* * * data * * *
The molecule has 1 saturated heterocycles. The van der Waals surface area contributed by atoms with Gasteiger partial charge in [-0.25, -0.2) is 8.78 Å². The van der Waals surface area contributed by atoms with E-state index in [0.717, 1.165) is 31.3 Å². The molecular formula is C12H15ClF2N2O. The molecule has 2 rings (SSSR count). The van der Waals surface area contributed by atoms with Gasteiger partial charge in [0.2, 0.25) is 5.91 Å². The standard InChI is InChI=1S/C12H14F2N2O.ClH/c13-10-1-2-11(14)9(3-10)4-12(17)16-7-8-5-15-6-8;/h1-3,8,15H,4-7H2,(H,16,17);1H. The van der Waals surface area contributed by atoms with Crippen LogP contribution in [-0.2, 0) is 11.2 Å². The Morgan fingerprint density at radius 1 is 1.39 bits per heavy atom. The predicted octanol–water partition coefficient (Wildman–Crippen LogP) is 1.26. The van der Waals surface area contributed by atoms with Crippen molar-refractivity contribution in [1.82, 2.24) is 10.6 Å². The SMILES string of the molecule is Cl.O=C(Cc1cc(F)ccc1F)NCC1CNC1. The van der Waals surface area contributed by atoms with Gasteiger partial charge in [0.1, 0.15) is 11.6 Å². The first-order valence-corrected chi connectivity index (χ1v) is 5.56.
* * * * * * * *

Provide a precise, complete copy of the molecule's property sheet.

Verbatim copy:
The molecule has 1 saturated heterocycles. The van der Waals surface area contributed by atoms with Gasteiger partial charge in [-0.25, -0.2) is 8.78 Å². The van der Waals surface area contributed by atoms with E-state index in [0.717, 1.165) is 31.3 Å². The molecular formula is C12H15ClF2N2O. The molecule has 2 rings (SSSR count). The van der Waals surface area contributed by atoms with Gasteiger partial charge in [0.2, 0.25) is 5.91 Å². The standard InChI is InChI=1S/C12H14F2N2O.ClH/c13-10-1-2-11(14)9(3-10)4-12(17)16-7-8-5-15-6-8;/h1-3,8,15H,4-7H2,(H,16,17);1H. The van der Waals surface area contributed by atoms with Crippen LogP contribution in [-0.2, 0) is 11.2 Å². The Morgan fingerprint density at radius 1 is 1.39 bits per heavy atom. The predicted octanol–water partition coefficient (Wildman–Crippen LogP) is 1.26. The van der Waals surface area contributed by atoms with Crippen molar-refractivity contribution in [1.82, 2.24) is 10.6 Å². The SMILES string of the molecule is Cl.O=C(Cc1cc(F)ccc1F)NCC1CNC1. The van der Waals surface area contributed by atoms with Gasteiger partial charge in [0.1, 0.15) is 11.6 Å². The first-order valence-corrected chi connectivity index (χ1v) is 5.56.